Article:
The On the Record Project is SSDP’s campaign to get politicians on record about their stances on drug policy. SSDP has recently taken this project a step up; SSDP chapters in GOP primary states have had the opportunity to put candidates front and center about their positions on all drug policy issues, not just medical marijuana. Some of the project’s recent successes are from students who managed to get GOP frontrunners Mitt Romney, Newt Gingrich, Ron Paul, and Rick Santorum on video answering questions related to drug policies.
Right before the state primary from January 4th-10th, 2012, roughly forty SSDP chapter members followed presidential candidates throughout New Hampshire in efforts to put these candidates on the spot. Within less than a week, videos of Mitt Romney, Rick Santorum, Newt Gingrich, and Ron Paul were created and posted on Youtube, resulting in huge media hits. The “On the Record” Project will bring drug policy reform onto the national political agenda.
SSDP was also involved in a campaign called Granite Staters for Medical Marijuana, which was responsible for Sen. Barack Obama’s promise to end the federal raids in the states with medical marijuana laws. This was done with the help of sick New Hampshire medical marijuana patients, who captured video footage of presidential candidates discussing medical marijuana laws.
Students for Sensible Drug Policy is partnering with the College and Community Fellowship and The Fortune Society as part of the Education from the Inside Out Coalition to help remove barriers to higher education funding for students in prison.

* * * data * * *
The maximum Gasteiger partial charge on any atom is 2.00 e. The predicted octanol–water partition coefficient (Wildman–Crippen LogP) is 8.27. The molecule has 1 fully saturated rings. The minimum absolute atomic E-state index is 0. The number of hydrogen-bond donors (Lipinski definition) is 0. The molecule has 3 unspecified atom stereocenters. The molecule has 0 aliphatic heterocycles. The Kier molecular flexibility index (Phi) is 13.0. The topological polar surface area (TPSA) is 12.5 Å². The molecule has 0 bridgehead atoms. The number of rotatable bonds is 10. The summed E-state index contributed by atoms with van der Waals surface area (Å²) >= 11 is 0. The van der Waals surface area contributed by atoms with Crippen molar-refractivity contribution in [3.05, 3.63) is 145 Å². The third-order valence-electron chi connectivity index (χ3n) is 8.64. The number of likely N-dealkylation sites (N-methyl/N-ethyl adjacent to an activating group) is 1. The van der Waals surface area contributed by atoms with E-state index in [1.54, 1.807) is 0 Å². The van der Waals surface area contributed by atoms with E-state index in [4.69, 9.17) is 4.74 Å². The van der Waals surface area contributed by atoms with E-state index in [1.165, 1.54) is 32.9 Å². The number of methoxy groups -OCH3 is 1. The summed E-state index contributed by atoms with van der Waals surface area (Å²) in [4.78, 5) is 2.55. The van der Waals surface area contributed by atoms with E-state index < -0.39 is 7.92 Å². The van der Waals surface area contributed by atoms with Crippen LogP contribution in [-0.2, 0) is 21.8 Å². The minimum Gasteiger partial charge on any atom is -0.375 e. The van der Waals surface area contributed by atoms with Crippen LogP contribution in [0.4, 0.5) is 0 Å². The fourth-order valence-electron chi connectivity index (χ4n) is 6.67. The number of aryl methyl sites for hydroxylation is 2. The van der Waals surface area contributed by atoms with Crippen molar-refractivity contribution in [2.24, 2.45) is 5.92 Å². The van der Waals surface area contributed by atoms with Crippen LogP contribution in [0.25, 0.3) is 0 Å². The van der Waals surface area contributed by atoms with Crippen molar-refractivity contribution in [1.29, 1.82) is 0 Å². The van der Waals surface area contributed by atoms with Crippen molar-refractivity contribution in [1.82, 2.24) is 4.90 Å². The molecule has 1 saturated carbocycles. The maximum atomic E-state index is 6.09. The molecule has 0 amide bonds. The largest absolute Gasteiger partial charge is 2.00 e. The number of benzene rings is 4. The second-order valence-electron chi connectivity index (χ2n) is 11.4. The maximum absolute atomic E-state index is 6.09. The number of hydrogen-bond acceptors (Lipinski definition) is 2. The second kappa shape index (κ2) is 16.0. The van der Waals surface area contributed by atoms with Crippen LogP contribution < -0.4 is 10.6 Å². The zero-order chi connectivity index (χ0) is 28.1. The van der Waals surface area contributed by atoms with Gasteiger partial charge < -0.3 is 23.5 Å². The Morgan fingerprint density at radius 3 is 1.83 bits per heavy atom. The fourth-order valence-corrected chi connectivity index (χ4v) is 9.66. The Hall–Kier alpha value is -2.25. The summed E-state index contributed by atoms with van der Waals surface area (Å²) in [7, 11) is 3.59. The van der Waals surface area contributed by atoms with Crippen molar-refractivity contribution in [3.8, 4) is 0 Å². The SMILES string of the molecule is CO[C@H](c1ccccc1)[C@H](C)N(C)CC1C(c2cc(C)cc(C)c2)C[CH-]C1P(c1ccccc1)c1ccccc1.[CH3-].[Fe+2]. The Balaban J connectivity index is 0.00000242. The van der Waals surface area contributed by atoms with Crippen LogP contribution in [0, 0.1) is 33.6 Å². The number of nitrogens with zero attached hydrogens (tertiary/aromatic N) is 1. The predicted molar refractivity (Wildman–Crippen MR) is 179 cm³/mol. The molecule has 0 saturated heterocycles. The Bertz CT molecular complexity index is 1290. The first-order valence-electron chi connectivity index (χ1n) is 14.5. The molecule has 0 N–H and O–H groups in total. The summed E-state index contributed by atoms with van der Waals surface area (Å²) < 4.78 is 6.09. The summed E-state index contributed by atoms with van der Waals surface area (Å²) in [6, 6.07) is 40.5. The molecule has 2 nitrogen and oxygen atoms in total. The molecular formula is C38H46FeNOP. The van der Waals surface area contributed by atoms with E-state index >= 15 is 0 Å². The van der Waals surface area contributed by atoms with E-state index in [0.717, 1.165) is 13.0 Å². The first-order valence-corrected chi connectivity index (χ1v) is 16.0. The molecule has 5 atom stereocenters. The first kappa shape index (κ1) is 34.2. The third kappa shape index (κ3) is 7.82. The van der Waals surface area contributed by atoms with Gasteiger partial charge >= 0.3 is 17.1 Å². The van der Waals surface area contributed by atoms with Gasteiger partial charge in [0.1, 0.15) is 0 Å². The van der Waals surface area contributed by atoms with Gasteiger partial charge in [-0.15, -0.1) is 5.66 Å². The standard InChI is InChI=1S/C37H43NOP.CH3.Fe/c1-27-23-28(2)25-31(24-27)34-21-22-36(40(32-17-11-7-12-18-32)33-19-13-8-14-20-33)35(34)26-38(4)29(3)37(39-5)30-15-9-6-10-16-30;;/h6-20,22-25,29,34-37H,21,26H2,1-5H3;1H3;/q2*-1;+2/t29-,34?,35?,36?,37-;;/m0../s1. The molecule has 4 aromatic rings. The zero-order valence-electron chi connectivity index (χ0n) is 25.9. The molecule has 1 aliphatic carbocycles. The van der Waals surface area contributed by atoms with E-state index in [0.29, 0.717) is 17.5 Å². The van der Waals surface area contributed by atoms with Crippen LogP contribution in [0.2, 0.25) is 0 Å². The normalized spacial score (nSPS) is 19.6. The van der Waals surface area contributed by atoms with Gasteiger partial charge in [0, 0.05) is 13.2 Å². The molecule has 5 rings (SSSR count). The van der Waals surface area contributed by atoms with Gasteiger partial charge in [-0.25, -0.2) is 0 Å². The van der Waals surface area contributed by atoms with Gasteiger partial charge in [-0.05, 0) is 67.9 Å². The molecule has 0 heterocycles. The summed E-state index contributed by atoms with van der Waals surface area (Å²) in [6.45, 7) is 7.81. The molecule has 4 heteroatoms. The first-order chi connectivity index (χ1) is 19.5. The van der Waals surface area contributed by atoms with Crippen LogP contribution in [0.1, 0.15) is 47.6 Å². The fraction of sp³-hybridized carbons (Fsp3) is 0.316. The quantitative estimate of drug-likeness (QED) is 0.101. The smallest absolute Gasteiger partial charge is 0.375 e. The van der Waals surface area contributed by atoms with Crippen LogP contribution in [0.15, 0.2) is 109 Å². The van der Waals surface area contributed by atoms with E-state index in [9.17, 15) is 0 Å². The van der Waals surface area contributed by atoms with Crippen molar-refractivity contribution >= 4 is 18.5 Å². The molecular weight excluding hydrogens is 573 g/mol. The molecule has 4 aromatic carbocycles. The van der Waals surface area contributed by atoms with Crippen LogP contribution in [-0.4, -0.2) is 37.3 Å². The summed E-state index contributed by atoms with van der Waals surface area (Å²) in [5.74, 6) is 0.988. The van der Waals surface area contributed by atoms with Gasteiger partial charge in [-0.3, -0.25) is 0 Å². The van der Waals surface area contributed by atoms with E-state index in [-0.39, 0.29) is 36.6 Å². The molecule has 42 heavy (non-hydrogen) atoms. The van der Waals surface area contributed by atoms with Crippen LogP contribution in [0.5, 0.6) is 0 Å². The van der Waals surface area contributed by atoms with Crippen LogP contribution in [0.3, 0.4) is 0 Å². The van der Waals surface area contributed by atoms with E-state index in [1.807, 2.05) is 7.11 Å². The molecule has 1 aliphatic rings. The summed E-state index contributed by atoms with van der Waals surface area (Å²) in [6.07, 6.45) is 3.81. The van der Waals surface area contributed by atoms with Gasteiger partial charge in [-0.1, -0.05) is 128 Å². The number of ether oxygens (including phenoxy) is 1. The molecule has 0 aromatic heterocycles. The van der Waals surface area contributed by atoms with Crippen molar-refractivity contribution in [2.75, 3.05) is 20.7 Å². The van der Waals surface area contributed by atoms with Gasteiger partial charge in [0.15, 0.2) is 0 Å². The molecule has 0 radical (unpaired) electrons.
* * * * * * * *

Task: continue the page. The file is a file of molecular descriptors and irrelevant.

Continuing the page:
The 1994 Violent Crime Control and Law Enforcement Act dismantled higher education in prison by eliminating inmate eligibility for Pell Grants. SSDP believes that when individuals in prison have access to higher education, there is a ripple effects of benefits that surpasses the rehabilitation of incarcerated individuals; higher education has a positive impact on society by reducing recidivism, increasing public safety and strengthening communities. Incarceration without education is a bad investment.
Drug abuse and addiction are very real and serious problems in many schools. Unfortunately, more often than not, government-sponsored programs aimed at solving these problems actually make them worse, alienating students in the process.
Currently, the largest such program is the Drug Abuse Resistance Education (D.A.R.E.) program. Science shows that D.A.R.E. is not effective in achieving its mission of reducing drug abuse among students. Some reports even show that the D.A.R.E. program has a “boomerang” effect, where the prevalence of drug use actually worsens.
SSDP views such a program as doomed to fail since it fosters a culture of fear and distrust between students and drug counselors. The D.A.R.E program actually employs uniformed police officers, not health care professionals, to teach students about drugs. Rather than providing students with science-based information about drugs, the students are scared with horror stories about drug addiction.